Michigan labs fear COVID test shortages. Will new mandates add to strain?
Some Michigan laboratories could soon face shortages in COVID-19 testing supplies again, as delta-variant-fueled cases rise in the state and schools and businesses step up testing demands.
President Biden’s announcement of broad vaccine mandates — which will force millions of workers to choose between a vaccine or regular testing — could further stretch coronavirus testing supplies.
“I don’t think there’s enough (chemical) reagent in the country to do what he wants to — to test our personnel,” Dr. James Richard, medical director at Sparrow Laboratories in Lansing, told Bridge Michigan Friday.
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Just what that means for people needing a COVID test is not yet clear — and it doesn’t appear testing turnaround times have yet been affected.
Still, some worry that a continued climb in demand will mean a rush on at-home test kits, more pressure on test sites and the labs that support them, and longer waits for results — for workers, travelers and, in worst case scenarios, for those who are sick.
Dr. Richard lauded Biden’s Thursday announcement that will force millions of workers to be vaccinated against COVID-19 or submit to weekly testing, calling it a “bold move” to curb a resurgence of the virus.
But, he added, “it’s theory versus practice.”
Even when supplies are available, finding enough drivers or other personnel to distribute testing supplies can be a problem, he and others said.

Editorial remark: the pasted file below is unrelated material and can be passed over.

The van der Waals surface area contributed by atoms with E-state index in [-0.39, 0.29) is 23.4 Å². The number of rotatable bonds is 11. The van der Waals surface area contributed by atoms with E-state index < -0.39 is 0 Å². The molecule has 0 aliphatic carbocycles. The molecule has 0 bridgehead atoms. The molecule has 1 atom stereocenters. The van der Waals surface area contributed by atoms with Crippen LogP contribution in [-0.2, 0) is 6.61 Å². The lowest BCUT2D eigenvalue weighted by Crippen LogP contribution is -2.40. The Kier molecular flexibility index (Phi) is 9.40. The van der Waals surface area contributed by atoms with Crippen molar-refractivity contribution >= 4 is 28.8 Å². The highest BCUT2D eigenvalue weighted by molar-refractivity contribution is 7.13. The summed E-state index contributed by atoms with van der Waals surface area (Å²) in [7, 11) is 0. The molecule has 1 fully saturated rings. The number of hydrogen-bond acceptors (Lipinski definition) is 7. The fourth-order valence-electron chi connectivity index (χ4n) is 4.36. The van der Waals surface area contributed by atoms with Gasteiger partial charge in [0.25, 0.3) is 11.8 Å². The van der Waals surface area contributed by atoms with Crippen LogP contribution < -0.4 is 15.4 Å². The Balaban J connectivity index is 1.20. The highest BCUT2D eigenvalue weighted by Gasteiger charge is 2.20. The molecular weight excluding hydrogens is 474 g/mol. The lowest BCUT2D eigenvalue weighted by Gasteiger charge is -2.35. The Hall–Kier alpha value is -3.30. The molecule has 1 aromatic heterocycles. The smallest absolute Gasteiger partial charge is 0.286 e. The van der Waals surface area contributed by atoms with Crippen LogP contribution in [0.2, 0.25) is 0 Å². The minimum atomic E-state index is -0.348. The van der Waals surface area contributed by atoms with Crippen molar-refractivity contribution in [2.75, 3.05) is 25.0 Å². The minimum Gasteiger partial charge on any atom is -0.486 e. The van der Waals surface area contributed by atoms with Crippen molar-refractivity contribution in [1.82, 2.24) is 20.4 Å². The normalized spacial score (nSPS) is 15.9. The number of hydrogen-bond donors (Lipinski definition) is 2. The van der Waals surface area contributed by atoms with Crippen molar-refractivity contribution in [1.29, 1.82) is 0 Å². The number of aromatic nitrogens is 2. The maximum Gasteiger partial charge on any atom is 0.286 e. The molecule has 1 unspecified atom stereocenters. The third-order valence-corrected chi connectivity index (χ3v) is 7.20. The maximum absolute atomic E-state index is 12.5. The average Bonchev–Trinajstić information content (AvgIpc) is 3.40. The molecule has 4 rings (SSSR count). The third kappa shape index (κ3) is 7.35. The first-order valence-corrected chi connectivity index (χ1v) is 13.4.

“When you get to boots-on-the-ground, how do you get (supplies) from California to Vermont” and so on, Richard said.
To be clear, he said, supply chain issues haven’t yet affected COVID testing turnaround times at Sparrow as they did last year when global supply shortages meant Michiganders were waiting seven days or more for results. Most PCR test results are still available within 24 hours, he said.
He and others told Bridge this week that demand for testing supplies is climbing as COVID cases and hospitalizations remain elevated — “The volume (of testing) is beating us up,” he said — and they worry that new testing mandates will stretch supplies even thinner.
At Henry Ford Health System, there’s plenty of capacity for now, said Linoj Samuel, head of clinical microbiology.
But it requires a day-to-day effort, he said: “Almost on a daily basis, we’ll see what’s in stock, see what’s coming in, try to predict the demand.”
The Henry Ford lab, he noted, runs the PCR (polymerase chain reaction) tests, considered the “gold standard” for diagnosing COVID-19. But he and his lab staff have seen problems in supply chains elsewhere, particularly in rapid antigen testing supplies — which the U.S. Centers for Disease Control and Prevention warned about last week. A shortage of rapid tests is likely to put more pressure on laboratories.
For now, shortages appear somewhat local as manufacturers scramble to boost supplies once again after scaling back production earlier this summer when testing demand dropped. Lynn Sutfin, spokesperson for the Michigan Department of Health and Human Services, said Friday the state is not aware of any Michigan labs with shortages.
But in the Upper Peninsula, “we have hospitals now relying on antigen testing because they’re running out of (PCR laboratory testing) supplies,” said Kerry Ott, spokesperson for the LMAS health department, which represents four counties in the eastern U.P.